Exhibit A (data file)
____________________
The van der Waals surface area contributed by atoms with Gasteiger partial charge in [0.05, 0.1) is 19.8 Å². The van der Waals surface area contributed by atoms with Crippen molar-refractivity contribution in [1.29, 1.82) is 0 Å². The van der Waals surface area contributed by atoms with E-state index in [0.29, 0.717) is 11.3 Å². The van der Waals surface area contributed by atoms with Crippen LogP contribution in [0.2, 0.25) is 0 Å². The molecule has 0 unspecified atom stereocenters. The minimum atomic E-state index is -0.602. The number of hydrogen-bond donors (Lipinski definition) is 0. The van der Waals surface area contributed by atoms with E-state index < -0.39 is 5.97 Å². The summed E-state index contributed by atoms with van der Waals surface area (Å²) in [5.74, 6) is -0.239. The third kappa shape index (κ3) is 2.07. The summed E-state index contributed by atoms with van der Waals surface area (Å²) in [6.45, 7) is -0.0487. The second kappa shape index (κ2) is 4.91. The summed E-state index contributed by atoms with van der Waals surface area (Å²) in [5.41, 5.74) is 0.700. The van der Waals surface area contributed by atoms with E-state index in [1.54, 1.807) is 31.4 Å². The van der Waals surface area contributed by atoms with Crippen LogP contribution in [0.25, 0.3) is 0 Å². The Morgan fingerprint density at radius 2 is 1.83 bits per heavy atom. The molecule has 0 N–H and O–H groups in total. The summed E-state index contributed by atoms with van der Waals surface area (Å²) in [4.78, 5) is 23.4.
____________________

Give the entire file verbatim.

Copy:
The van der Waals surface area contributed by atoms with Gasteiger partial charge in [0.05, 0.1) is 19.8 Å². The van der Waals surface area contributed by atoms with Crippen molar-refractivity contribution in [1.29, 1.82) is 0 Å². The van der Waals surface area contributed by atoms with E-state index in [0.29, 0.717) is 11.3 Å². The van der Waals surface area contributed by atoms with Crippen LogP contribution in [0.2, 0.25) is 0 Å². The molecule has 0 unspecified atom stereocenters. The minimum atomic E-state index is -0.602. The number of hydrogen-bond donors (Lipinski definition) is 0. The van der Waals surface area contributed by atoms with E-state index < -0.39 is 5.97 Å². The summed E-state index contributed by atoms with van der Waals surface area (Å²) in [5.74, 6) is -0.239. The third kappa shape index (κ3) is 2.07. The summed E-state index contributed by atoms with van der Waals surface area (Å²) in [6.45, 7) is -0.0487. The second kappa shape index (κ2) is 4.91. The summed E-state index contributed by atoms with van der Waals surface area (Å²) in [5.41, 5.74) is 0.700. The van der Waals surface area contributed by atoms with E-state index in [1.54, 1.807) is 31.4 Å². The van der Waals surface area contributed by atoms with Crippen LogP contribution in [0.25, 0.3) is 0 Å². The Morgan fingerprint density at radius 2 is 1.83 bits per heavy atom. The molecule has 0 N–H and O–H groups in total. The summed E-state index contributed by atoms with van der Waals surface area (Å²) in [4.78, 5) is 23.4.